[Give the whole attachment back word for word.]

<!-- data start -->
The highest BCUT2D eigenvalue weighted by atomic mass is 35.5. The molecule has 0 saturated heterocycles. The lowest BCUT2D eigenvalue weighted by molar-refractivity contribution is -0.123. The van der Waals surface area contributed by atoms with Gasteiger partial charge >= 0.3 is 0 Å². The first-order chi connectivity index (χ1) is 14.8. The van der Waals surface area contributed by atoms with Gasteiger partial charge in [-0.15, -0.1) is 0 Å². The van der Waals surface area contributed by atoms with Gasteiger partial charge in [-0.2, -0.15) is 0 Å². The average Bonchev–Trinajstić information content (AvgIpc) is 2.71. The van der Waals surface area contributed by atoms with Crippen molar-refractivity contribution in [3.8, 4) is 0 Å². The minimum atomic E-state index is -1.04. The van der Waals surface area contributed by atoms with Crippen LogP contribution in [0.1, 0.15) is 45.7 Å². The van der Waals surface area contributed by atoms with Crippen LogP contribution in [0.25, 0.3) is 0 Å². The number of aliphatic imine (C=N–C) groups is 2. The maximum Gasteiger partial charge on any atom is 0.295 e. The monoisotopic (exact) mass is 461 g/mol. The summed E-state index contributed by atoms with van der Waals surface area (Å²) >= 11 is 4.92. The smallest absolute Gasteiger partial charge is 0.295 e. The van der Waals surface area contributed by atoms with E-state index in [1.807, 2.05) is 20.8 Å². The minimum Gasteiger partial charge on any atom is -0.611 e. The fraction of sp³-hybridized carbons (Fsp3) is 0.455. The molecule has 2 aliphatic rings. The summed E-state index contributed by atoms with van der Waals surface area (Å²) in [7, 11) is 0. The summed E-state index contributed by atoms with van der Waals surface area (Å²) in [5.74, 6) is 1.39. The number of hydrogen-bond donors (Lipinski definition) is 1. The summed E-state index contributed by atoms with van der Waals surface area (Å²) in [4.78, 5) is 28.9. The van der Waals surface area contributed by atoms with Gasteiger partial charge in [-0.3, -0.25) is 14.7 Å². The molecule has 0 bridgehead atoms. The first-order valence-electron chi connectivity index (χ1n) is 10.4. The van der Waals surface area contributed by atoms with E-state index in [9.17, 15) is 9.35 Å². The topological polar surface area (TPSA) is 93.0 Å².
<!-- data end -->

The highest BCUT2D eigenvalue weighted by atomic mass is 35.5. The molecule has 0 saturated heterocycles. The lowest BCUT2D eigenvalue weighted by molar-refractivity contribution is -0.123. The van der Waals surface area contributed by atoms with Gasteiger partial charge >= 0.3 is 0 Å². The first-order chi connectivity index (χ1) is 14.8. The van der Waals surface area contributed by atoms with Gasteiger partial charge in [-0.15, -0.1) is 0 Å². The van der Waals surface area contributed by atoms with Gasteiger partial charge in [-0.2, -0.15) is 0 Å². The average Bonchev–Trinajstić information content (AvgIpc) is 2.71. The van der Waals surface area contributed by atoms with Crippen molar-refractivity contribution in [3.8, 4) is 0 Å². The minimum atomic E-state index is -1.04. The van der Waals surface area contributed by atoms with Crippen LogP contribution in [0.1, 0.15) is 45.7 Å². The van der Waals surface area contributed by atoms with Crippen LogP contribution in [0.25, 0.3) is 0 Å². The number of aliphatic imine (C=N–C) groups is 2. The maximum Gasteiger partial charge on any atom is 0.295 e. The monoisotopic (exact) mass is 461 g/mol. The summed E-state index contributed by atoms with van der Waals surface area (Å²) >= 11 is 4.92. The smallest absolute Gasteiger partial charge is 0.295 e. The van der Waals surface area contributed by atoms with E-state index in [1.807, 2.05) is 20.8 Å². The minimum Gasteiger partial charge on any atom is -0.611 e. The fraction of sp³-hybridized carbons (Fsp3) is 0.455. The molecule has 2 aliphatic rings. The summed E-state index contributed by atoms with van der Waals surface area (Å²) in [7, 11) is 0. The summed E-state index contributed by atoms with van der Waals surface area (Å²) in [5.74, 6) is 1.39. The number of hydrogen-bond donors (Lipinski definition) is 1. The summed E-state index contributed by atoms with van der Waals surface area (Å²) in [4.78, 5) is 28.9. The van der Waals surface area contributed by atoms with Gasteiger partial charge in [-0.3, -0.25) is 14.7 Å². The molecule has 0 bridgehead atoms. The first-order valence-electron chi connectivity index (χ1n) is 10.4. The van der Waals surface area contributed by atoms with E-state index in [9.17, 15) is 9.35 Å². The topological polar surface area (TPSA) is 93.0 Å².